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Active Measures

The Russian Art of Disinformation

By Thomas Boghardt

KGB-manufactured lies are legendary and die hard. Take, for instance, one of the most notorious conspiracy theories regarding the Kennedy assassination. Joachim Joesten’s book Oswald: Assassin or Fall-Guy, published in 1964, claimed that Kennedy’s death was the result of a right-wing conspiracy involving the CIA—a myth famously endorsed by Oliver Stone’s movie JFK. Today, we know that Joesten’s publisher was a KGB front and the author a paid Soviet agent. Or look at the equally enduring rumor that the Pentagon developed the AIDS virus as a biological weapon at Fort Detrick, Maryland. First published on Independence Day in 1984, the tale had been planted by the KGB in an Indian newspaper and spread around the globe.

These and other Soviet “active measures” aimed to discredit the United States and “conquer world public opinion,” says retired KGB Major General Oleg Kalugin, formerly deputy chief of the KGB residency in Washington, DC. The KGB even set up a special department, Service A (“A” stood for active measures) for this purpose. But while the Soviet Union dissolved in 1991, active measures remain part of Moscow’s foreign and domestic policy toolbox. If anything, Russia’s contemporary active measures program is more aggressive than the campaign run by the old KGB. In the Soviet Union, each measure had to be approved by the all-powerful Politburo, but intelligence oversight in today’s Russia is spotty at best, and the domestic security service, or FSB, operates “absolutely independently and totally unchecked,” according to Alexander Litvinenko, a former FSB officer who defected to Great Britain in 2000. Kalugin agrees: “In terms of viciousness, it got even worse” after the Cold War. The “terrorist” campaign of 1999 is a case in point.

In September 1999, a string of bombings in three Russian cities destroyed several apartment houses and cost over 300 lives. The government blamed Chechen terrorists, and Prime Minister Vladimir Putin launched another war against Chechnya, in the process boosting his own popularity and cementing the elite’s hold on power. However, on September 22, a resident of the city of Ryazan reported suspicious activities at his apartment building to the police who discovered a bomb in the basement. The next day, police officers arrested two terrorists—who promptly produced FSB identification and were released on orders from Moscow. Eventually, the FSB was forced to admit to having planted the bomb in a “training exercise,” but Moscow stubbornly refused to release the records of the so-called “exercise,” and the FSB’s explanation has been widely contested. “It is impossible to imagine it, even in your wildest dreams,” writes Litvinenko in his revealing book Blowing up Russia. Were the 1999 bombings acts of state-sponsored terrorism? “Unfortunately, it is credible,” says Kalugin. In an eerie but perhaps telling postscript to the tragedy, the liberal journalist and parliamentarian Yuri Shchekochikhin, who was relentlessly pursuing the Ryazan story, apparently died of poisoning in 2003.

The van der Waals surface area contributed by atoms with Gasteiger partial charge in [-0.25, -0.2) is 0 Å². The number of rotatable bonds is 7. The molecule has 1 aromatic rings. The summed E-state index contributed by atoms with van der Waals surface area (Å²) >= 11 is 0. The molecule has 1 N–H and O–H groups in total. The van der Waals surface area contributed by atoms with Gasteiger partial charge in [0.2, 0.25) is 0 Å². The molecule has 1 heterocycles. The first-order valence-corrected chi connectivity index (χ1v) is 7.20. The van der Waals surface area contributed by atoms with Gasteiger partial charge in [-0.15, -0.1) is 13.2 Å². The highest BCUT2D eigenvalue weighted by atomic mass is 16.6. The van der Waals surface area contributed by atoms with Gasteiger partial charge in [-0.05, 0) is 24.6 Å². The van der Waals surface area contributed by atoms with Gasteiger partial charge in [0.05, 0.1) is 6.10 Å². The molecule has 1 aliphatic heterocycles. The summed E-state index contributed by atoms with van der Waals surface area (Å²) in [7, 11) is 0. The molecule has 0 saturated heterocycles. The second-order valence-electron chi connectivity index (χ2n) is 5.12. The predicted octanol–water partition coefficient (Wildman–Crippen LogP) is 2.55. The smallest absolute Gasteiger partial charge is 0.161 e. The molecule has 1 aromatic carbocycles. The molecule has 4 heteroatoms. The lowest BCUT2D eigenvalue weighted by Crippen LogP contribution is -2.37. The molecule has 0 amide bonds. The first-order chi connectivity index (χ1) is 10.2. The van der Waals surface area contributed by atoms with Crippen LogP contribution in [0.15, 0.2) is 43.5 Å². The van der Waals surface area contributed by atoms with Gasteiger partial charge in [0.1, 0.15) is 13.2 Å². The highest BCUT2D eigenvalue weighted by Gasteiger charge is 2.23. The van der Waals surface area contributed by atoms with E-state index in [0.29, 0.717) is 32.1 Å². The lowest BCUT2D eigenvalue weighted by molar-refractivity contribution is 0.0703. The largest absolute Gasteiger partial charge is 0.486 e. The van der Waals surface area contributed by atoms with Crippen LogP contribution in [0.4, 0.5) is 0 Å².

Contemporary active measures are not confined to Russian soil. In fact, the recent controversy over cartoons depicting the Prophet Mohammad may well have been choreographed by the SVR, Russia’s foreign intelligence service. The evidence is circumstantial but compelling. For one, Kalugin says, the KGB has a history of using Danish journalists to plant disinformation in the Western press. And Flemming Rose, the Jyllands Posten cultural editor who commissioned the cartoons in 2005, happened to serve for several years as a correspondent in Moscow where, Kalugin observes, he published a spate of obviously government-sponsored, anti-Chechen articles. According to Litvinenko and journalist Adlan Beno, Rose also happens to be married to the daughter of an ex-KGB officer. This does not per se make Rose a Russian agent, of course, but Russian intelligence may well have availed itself of this “in-house” connection to influence the Danish journalist. “This guy may have been used,” Kalugin says.

As the cartoon controversy spread across the globe, scores of brand new Danish flags turned up mysteriously all over the Middle East just in time to be set ablaze by enraged demonstrators at internationally televised protests. Predictably, Muslim anger quickly turned toward the West at large. “Some obscure Danish newspaper [prints these cartoons], and all the sudden across the Western world, everybody knows what’s it all about. Who organized it? Who ignited the process?” asks Kalugin, identifying a top suspect himself: The SVR. It wouldn’t have been the first active measure of this kind. When a Jewish militant went on a rampage at Al-Aqsa Mosque in Jerusalem in 1981, the KGB planned to stage an anti-American Muslim rally in New Delhi, says Kalugin. At 5,000 rupees, the proposed operation was ridiculously cheap

Kalugin is not alone in suspecting Moscow’s hand behind the recent cartoon controversy. Says Peter Earnest, a former senior CIA Clandestine Service Officer who served in the Middle East: “As a way of fueling anti-Western feelings among Muslims, publishing of cartoons ridiculing the Prophet Mohammad in an obscure Danish journal was a no-brainer, if it was done deliberately, particularly if you are prepared to use resources elsewhere to keep the controversy alive and pulsating.” And what’s in it for Moscow? The Kremlin seeks to compromise and undermine the United States and “make Russia look [like] an alternative” international partner to Middle Eastern nations, says Kalugin. Emphasizing the continuity between Soviet and Russian active measures, he concludes: “It’s a tradition, it’s not something new. That’s important to see the past projected onto the present—and the future.”